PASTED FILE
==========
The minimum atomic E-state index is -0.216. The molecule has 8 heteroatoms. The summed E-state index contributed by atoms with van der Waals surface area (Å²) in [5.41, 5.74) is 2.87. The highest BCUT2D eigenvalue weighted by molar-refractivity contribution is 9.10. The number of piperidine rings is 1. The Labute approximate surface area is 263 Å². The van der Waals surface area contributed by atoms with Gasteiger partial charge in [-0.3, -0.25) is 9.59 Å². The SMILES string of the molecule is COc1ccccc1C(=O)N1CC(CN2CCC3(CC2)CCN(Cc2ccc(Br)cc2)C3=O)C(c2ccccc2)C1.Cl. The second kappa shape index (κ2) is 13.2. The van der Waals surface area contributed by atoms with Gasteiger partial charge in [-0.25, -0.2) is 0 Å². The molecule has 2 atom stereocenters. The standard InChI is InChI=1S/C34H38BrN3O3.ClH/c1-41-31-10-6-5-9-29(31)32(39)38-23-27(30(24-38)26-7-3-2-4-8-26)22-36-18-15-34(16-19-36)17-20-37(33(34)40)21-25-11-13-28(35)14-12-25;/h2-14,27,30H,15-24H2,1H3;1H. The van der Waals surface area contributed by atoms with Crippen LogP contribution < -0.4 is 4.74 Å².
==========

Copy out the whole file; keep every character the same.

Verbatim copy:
The minimum atomic E-state index is -0.216. The molecule has 8 heteroatoms. The summed E-state index contributed by atoms with van der Waals surface area (Å²) in [5.41, 5.74) is 2.87. The highest BCUT2D eigenvalue weighted by molar-refractivity contribution is 9.10. The number of piperidine rings is 1. The Labute approximate surface area is 263 Å². The van der Waals surface area contributed by atoms with Gasteiger partial charge in [-0.3, -0.25) is 9.59 Å². The SMILES string of the molecule is COc1ccccc1C(=O)N1CC(CN2CCC3(CC2)CCN(Cc2ccc(Br)cc2)C3=O)C(c2ccccc2)C1.Cl. The second kappa shape index (κ2) is 13.2. The van der Waals surface area contributed by atoms with Gasteiger partial charge in [-0.25, -0.2) is 0 Å². The molecule has 2 atom stereocenters. The standard InChI is InChI=1S/C34H38BrN3O3.ClH/c1-41-31-10-6-5-9-29(31)32(39)38-23-27(30(24-38)26-7-3-2-4-8-26)22-36-18-15-34(16-19-36)17-20-37(33(34)40)21-25-11-13-28(35)14-12-25;/h2-14,27,30H,15-24H2,1H3;1H. The van der Waals surface area contributed by atoms with Crippen LogP contribution < -0.4 is 4.74 Å².